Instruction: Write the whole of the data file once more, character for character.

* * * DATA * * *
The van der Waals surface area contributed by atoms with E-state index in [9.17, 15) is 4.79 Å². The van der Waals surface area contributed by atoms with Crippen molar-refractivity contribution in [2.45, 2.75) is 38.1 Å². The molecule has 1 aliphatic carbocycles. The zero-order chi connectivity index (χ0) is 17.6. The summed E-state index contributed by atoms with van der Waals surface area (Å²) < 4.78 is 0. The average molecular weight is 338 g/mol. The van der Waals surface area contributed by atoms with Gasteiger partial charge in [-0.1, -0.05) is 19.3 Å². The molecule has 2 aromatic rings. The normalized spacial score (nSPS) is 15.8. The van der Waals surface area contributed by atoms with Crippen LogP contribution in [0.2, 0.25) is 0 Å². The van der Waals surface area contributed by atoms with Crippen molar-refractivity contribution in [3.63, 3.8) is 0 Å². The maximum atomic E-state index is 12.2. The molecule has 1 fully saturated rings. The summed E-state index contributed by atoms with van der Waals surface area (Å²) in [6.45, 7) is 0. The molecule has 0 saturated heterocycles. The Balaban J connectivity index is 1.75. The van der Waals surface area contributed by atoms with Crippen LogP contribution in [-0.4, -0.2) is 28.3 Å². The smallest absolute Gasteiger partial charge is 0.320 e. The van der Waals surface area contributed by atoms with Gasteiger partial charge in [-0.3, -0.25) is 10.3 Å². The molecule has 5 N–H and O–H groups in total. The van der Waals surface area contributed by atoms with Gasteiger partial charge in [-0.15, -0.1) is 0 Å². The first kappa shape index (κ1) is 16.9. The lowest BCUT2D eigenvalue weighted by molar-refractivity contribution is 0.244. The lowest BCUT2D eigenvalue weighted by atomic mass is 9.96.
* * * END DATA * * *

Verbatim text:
The van der Waals surface area contributed by atoms with E-state index in [9.17, 15) is 4.79 Å². The van der Waals surface area contributed by atoms with Crippen molar-refractivity contribution in [2.45, 2.75) is 38.1 Å². The molecule has 1 aliphatic carbocycles. The zero-order chi connectivity index (χ0) is 17.6. The summed E-state index contributed by atoms with van der Waals surface area (Å²) < 4.78 is 0. The average molecular weight is 338 g/mol. The van der Waals surface area contributed by atoms with Gasteiger partial charge in [-0.1, -0.05) is 19.3 Å². The molecule has 2 aromatic rings. The normalized spacial score (nSPS) is 15.8. The van der Waals surface area contributed by atoms with Crippen LogP contribution in [0.2, 0.25) is 0 Å². The van der Waals surface area contributed by atoms with Crippen molar-refractivity contribution in [3.63, 3.8) is 0 Å². The maximum atomic E-state index is 12.2. The molecule has 1 fully saturated rings. The summed E-state index contributed by atoms with van der Waals surface area (Å²) in [6.45, 7) is 0. The molecule has 0 saturated heterocycles. The Balaban J connectivity index is 1.75. The van der Waals surface area contributed by atoms with Crippen LogP contribution in [-0.4, -0.2) is 28.3 Å². The smallest absolute Gasteiger partial charge is 0.320 e. The van der Waals surface area contributed by atoms with Gasteiger partial charge in [-0.3, -0.25) is 10.3 Å². The molecule has 5 N–H and O–H groups in total. The van der Waals surface area contributed by atoms with Gasteiger partial charge in [-0.15, -0.1) is 0 Å². The first kappa shape index (κ1) is 16.9. The lowest BCUT2D eigenvalue weighted by molar-refractivity contribution is 0.244. The lowest BCUT2D eigenvalue weighted by atomic mass is 9.96.